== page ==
PORT ANGELES — Clallam County is making progress in extending the Olympic Discovery Trail from Forks to La Push, Steve Gray, Clallam County Transportation Program manager, told the county commissioners Tuesday during their regular meeting.
“We’re really focusing on that U.S. 101 to Three Rivers, seven and a half miles of trail corridor. We’ve secured a half-mile of that with an easement from (the state Department of Natural Resources),” he said.
“But we’re still rolling up our sleeves and negotiating with Rayonier for probably six miles of that and another property owner,” he added.
The update was part of discussion of a $250,000 personal services contract between the county and its public works department for Olympic Discovery Trail projects. The commissioners will consider approving the contract at their regular meeting on Jan. 10.
County Commissioner Mark Ozias said although the grant is awarded to the county’s own public works department, everyone must go through the same lodging tax grant process.
The 13-mile trail segment will run between U.S. Highway 101 and La Push along state Highway 110, also known as La Push Road.
DNR is selling an easement to Clallam County for $32,000. It will be the first piece the county will acquire between the Olympic National Park (ONP) boundary and Highway 101.
Gray said that for the section from U.S. 101 at Forks to the Three Rivers area, the program has a $900,000 state recreation and conservation grant and the lodging tax grant is going to be the match.
Gray delivered more good news, saying the county has received a draft purchase and sale agreement, although Rayonier still is looking at the property appraisal, and that the company assigned the project to someone local so the county isn’t just dealing with the company’s Texas office.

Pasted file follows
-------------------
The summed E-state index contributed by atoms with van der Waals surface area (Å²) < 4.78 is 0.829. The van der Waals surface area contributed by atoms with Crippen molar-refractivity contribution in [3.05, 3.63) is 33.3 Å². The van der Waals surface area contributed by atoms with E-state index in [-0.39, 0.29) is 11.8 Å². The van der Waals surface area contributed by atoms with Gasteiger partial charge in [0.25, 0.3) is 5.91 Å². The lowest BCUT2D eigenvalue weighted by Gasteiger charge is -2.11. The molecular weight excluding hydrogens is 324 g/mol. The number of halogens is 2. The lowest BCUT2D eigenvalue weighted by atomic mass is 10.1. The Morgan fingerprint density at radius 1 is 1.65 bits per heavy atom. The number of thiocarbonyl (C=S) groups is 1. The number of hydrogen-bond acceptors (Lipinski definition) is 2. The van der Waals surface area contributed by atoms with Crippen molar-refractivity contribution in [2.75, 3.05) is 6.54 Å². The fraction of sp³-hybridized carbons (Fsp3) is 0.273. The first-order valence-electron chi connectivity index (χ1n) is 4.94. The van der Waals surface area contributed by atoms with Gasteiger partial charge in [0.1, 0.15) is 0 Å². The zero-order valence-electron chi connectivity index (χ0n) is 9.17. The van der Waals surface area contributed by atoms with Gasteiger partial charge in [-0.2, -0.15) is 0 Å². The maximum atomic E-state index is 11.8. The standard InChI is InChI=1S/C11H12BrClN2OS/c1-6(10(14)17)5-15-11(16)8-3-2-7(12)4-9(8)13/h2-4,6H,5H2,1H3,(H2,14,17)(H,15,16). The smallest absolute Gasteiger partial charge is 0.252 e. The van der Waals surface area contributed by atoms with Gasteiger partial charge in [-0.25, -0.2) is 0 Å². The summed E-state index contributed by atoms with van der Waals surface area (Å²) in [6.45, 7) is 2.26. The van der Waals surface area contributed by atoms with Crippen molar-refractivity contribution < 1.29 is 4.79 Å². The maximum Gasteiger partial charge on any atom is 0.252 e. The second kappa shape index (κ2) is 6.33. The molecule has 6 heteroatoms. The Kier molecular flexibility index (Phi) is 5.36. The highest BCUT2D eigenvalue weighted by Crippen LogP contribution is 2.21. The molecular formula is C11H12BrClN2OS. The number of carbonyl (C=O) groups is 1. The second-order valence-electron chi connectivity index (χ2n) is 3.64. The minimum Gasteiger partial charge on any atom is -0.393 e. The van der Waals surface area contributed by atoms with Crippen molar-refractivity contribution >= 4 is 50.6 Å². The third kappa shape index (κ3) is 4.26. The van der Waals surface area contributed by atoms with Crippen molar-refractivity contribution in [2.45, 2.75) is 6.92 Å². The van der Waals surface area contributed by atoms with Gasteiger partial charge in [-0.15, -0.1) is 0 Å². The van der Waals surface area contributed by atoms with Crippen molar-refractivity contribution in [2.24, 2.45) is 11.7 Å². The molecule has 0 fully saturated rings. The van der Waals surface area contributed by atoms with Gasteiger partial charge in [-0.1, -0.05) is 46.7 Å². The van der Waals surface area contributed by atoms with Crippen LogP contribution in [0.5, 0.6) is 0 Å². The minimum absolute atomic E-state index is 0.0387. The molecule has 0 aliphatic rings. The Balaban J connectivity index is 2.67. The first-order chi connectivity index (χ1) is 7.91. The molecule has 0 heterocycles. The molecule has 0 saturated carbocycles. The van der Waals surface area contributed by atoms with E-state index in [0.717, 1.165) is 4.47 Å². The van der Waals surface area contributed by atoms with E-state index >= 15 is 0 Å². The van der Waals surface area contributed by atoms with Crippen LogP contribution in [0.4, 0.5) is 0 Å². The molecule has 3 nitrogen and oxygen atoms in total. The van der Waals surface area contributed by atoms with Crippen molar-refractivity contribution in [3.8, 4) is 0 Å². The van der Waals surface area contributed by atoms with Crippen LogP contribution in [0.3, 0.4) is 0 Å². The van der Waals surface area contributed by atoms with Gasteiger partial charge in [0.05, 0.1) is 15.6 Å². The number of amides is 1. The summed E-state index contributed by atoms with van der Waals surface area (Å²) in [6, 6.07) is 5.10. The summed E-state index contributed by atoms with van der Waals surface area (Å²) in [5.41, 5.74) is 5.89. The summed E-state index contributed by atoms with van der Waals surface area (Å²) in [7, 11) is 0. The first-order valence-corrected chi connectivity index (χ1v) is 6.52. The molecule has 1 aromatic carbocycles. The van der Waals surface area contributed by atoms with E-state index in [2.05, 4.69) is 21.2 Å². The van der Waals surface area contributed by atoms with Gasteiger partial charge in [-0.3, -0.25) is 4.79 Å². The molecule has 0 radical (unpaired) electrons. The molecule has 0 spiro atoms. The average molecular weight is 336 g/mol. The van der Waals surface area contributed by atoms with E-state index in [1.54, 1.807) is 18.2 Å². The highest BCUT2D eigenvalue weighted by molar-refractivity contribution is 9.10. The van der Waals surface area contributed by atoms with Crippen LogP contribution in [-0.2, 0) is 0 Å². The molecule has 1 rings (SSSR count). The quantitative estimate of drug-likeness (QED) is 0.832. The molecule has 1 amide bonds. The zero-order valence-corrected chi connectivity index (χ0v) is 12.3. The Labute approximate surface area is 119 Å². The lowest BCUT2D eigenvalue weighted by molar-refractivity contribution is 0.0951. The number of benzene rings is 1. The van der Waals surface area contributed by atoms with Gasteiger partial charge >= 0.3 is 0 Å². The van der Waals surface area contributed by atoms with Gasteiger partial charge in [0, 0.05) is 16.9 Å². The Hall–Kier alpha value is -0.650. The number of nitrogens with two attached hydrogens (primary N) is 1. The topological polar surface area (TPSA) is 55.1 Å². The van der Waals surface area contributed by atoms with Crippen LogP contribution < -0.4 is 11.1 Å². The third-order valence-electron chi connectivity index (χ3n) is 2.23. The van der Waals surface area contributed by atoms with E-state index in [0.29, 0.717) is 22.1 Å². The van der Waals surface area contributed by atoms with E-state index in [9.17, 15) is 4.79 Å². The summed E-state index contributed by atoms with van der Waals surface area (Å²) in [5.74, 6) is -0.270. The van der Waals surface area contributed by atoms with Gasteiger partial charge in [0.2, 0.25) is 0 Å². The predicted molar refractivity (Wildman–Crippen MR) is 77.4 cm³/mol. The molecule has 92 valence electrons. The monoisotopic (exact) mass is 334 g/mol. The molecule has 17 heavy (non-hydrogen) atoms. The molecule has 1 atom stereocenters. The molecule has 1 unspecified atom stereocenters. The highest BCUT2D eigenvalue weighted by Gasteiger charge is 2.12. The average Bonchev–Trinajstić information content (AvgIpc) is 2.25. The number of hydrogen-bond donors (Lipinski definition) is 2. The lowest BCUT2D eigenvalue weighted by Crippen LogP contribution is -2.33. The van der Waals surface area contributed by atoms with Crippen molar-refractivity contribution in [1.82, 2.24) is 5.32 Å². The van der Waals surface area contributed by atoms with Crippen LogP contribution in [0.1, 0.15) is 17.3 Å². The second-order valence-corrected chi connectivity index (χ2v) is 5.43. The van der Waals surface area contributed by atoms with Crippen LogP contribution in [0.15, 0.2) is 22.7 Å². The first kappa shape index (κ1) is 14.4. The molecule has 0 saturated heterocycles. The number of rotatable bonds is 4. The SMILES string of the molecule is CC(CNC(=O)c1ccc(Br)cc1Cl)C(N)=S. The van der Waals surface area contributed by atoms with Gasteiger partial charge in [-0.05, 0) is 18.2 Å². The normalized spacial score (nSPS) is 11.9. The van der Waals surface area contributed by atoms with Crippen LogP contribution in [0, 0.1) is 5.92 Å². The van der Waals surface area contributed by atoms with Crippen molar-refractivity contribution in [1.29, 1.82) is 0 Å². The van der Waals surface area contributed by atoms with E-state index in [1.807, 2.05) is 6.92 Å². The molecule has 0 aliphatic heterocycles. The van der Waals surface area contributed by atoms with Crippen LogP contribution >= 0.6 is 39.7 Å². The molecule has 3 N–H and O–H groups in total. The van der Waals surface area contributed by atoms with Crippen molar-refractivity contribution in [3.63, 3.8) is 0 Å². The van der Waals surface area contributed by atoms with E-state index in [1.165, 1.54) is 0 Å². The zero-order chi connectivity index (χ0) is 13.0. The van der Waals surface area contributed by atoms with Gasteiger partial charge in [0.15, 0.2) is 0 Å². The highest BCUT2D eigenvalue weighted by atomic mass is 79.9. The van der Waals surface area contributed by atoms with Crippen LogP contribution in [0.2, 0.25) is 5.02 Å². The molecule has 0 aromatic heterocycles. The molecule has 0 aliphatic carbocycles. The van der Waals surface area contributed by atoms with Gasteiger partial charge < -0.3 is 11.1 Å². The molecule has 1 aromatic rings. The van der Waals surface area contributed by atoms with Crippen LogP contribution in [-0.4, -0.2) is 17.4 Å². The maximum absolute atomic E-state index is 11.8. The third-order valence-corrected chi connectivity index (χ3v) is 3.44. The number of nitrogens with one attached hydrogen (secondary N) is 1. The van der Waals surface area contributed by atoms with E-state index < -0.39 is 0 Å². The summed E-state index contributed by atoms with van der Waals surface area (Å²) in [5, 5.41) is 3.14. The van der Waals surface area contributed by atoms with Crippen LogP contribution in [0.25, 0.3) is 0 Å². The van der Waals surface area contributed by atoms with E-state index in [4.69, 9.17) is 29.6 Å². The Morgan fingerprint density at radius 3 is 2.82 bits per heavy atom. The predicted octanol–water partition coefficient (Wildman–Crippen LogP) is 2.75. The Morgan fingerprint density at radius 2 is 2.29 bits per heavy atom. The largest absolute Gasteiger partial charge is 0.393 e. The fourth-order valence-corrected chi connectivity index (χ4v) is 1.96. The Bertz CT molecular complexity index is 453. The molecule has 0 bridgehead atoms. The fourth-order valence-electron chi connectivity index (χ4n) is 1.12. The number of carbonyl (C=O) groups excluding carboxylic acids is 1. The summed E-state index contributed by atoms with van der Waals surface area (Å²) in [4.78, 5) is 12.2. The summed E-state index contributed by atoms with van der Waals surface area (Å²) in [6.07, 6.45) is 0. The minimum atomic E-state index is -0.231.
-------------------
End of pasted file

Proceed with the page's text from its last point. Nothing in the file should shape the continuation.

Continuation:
“The other property owner, I think they are more concerned about whether they want to go the easement route or purchase because I think they have some development plans,” Gray said.
“I think they are trying to figure out how they want to proceed. He needs more time to negotiate the property development,” he added.
“I think they are looking at reconfiguring their lots. They just want to make sure that the trail corridor we are looking for isn’t going to mess with their plans.
“They haven’t said no. I think that they are comfortable with the trail, but we need more time to figure out what is the best path for them,” he said.
The Olympic Discovery Trail is a combined-use path and on-road route that, when finished, will extend 130 miles from Port Townsend to La Push at the Pacific Ocean.
Reporter Brian Gawley can be reached at email@example.com.